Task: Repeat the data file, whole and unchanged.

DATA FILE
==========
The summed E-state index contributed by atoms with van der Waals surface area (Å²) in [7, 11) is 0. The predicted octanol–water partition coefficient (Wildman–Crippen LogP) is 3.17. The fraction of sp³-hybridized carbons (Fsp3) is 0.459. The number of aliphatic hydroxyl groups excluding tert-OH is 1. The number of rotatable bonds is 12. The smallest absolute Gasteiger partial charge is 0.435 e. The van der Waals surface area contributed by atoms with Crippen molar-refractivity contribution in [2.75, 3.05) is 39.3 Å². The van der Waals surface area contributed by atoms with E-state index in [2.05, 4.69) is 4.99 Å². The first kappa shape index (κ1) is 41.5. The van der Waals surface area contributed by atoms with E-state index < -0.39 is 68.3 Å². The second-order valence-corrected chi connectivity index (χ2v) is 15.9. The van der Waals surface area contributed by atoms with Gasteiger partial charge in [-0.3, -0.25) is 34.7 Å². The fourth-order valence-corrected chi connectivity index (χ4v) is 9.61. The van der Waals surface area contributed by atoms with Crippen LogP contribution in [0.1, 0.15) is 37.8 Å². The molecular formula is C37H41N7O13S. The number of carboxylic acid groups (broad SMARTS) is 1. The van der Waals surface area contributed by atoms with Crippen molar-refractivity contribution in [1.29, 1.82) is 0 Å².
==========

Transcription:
The summed E-state index contributed by atoms with van der Waals surface area (Å²) in [7, 11) is 0. The predicted octanol–water partition coefficient (Wildman–Crippen LogP) is 3.17. The fraction of sp³-hybridized carbons (Fsp3) is 0.459. The number of aliphatic hydroxyl groups excluding tert-OH is 1. The number of rotatable bonds is 12. The smallest absolute Gasteiger partial charge is 0.435 e. The van der Waals surface area contributed by atoms with Crippen molar-refractivity contribution in [2.75, 3.05) is 39.3 Å². The van der Waals surface area contributed by atoms with E-state index in [2.05, 4.69) is 4.99 Å². The first kappa shape index (κ1) is 41.5. The van der Waals surface area contributed by atoms with E-state index < -0.39 is 68.3 Å². The second-order valence-corrected chi connectivity index (χ2v) is 15.9. The van der Waals surface area contributed by atoms with Gasteiger partial charge in [-0.3, -0.25) is 34.7 Å². The fourth-order valence-corrected chi connectivity index (χ4v) is 9.61. The van der Waals surface area contributed by atoms with Crippen LogP contribution in [0.1, 0.15) is 37.8 Å². The molecular formula is C37H41N7O13S. The number of carboxylic acid groups (broad SMARTS) is 1. The van der Waals surface area contributed by atoms with Crippen molar-refractivity contribution in [1.29, 1.82) is 0 Å².